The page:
New Penguin Classics ads pay homage to old favourites

As part of its new Happy Reading campaign, Penguin Classics gives centre stage to timeless reads that are ripped, worn, scribbled-on – and much-loved

The new Happy Reading campaign by Penguin Classics is nothing short of a love letter to the trusty old favourites that readers keep coming back to, time and time again. The books shown in the ads are riddled with cracks, rips, scribbles and dog-eared pages – a testament to how timeless reads (specifically Penguin Classics) spend more time thrown in the bottom of a bag or in a reader’s clutches than they do gathering dust on a bookshelf.

From Ancient Greek classics through to 19th century greats, the books highlighted in the ads were borrowed from the wider public as well as authors, booksellers, artists, and musicians, including Kate Tempest and Ali Smith.

It would’ve been possible to take newly-published editions and decorate them so as to appear old and worn. However, borrowing real books from real owners brought a level of authenticity and character that would’ve been hard to imitate, explains Sam Voulters, Brand Director at Penguin Random House, who worked with in-house designer Tom Etherington on the campaign.

“We wanted to celebrate the real connections that readers have with their favourite Classics and we’ve been so surprised and delighted by the books that we’ve been sent,” he tells CR. “To find such beautiful books held together with ribbons from olive oil bottles or covered in stickers would have been impossible to fake. We’ve had so many submissions that it simply wasn’t necessary either! The campaign is much stronger for having our readers interacting with it directly too.”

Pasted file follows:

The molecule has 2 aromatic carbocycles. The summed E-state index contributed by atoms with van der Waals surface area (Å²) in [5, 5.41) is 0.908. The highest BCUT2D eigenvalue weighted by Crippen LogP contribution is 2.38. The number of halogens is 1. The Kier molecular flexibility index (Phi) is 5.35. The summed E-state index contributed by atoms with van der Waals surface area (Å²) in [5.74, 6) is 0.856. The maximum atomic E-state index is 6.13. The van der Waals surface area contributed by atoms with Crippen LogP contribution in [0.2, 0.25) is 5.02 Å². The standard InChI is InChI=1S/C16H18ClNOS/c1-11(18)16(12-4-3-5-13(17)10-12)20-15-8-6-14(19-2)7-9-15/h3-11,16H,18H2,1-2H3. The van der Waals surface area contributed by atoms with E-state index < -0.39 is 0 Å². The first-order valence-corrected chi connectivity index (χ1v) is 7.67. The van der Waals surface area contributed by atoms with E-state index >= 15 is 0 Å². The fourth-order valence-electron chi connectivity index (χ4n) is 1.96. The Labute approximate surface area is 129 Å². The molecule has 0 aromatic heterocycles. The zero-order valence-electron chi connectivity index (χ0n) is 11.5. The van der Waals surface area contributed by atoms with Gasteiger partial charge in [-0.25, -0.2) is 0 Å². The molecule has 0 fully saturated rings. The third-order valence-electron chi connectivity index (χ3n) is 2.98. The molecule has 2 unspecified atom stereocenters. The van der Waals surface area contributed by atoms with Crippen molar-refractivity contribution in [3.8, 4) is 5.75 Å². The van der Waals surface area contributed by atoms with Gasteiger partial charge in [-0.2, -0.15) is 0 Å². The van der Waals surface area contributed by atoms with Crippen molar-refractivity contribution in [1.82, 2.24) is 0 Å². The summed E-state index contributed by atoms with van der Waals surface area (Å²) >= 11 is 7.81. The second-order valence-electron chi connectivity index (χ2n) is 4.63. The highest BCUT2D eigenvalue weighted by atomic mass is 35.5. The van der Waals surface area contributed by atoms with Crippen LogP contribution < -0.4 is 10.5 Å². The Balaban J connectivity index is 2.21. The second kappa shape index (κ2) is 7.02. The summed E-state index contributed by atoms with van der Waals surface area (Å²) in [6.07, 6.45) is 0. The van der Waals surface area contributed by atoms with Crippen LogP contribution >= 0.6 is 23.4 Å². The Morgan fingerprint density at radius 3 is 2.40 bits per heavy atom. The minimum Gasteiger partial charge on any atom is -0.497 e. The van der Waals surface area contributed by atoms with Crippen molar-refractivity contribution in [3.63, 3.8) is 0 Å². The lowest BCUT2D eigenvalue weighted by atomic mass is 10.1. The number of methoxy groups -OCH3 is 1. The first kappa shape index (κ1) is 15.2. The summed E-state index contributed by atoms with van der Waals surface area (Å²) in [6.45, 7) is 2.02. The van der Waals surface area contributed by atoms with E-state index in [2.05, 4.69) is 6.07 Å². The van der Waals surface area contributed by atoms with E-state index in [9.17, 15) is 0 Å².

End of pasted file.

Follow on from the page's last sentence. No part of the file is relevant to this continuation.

“From the earliest conversations, it was this connection between book and reader that we wanted to explore,” Voulters continues. “From portraits of readers with their favourite books, we quickly embraced the idea of making the books themselves the stars of the campaign.” Though he cites a handful of brands that have showcased used products, “nobody as far as we know has done it with books”.

Rough, ready and full of life, the Happy Reading visuals are a far cry from the pristine, crisp-edged novels that are typically used in ads. Yet Voulters points out that signs of being worn down and read cover to cover are as good a promotion as any – like unspoken word of mouth.

“Books are made to be read though, and this campaign makes the case that the most beautiful books are the ones that show signs of having left their mark on the people that have read them,” he says. “There are all kinds of ways that we can recommend books to each other, but there’s something almost alchemical about the well-loved book making that recommendation itself.”

As busy and as tarnished as the books may seem, the ads themselves are surprisingly simplistic, helping them to stand out alongside the cluttered ads that line the London Underground and city streets around the country. “The time a commuter will spend looking at a poster on the underground is so short that to present and idea clearly and simply will always, if done well, say more than an advert that is much busier,” says Voulters.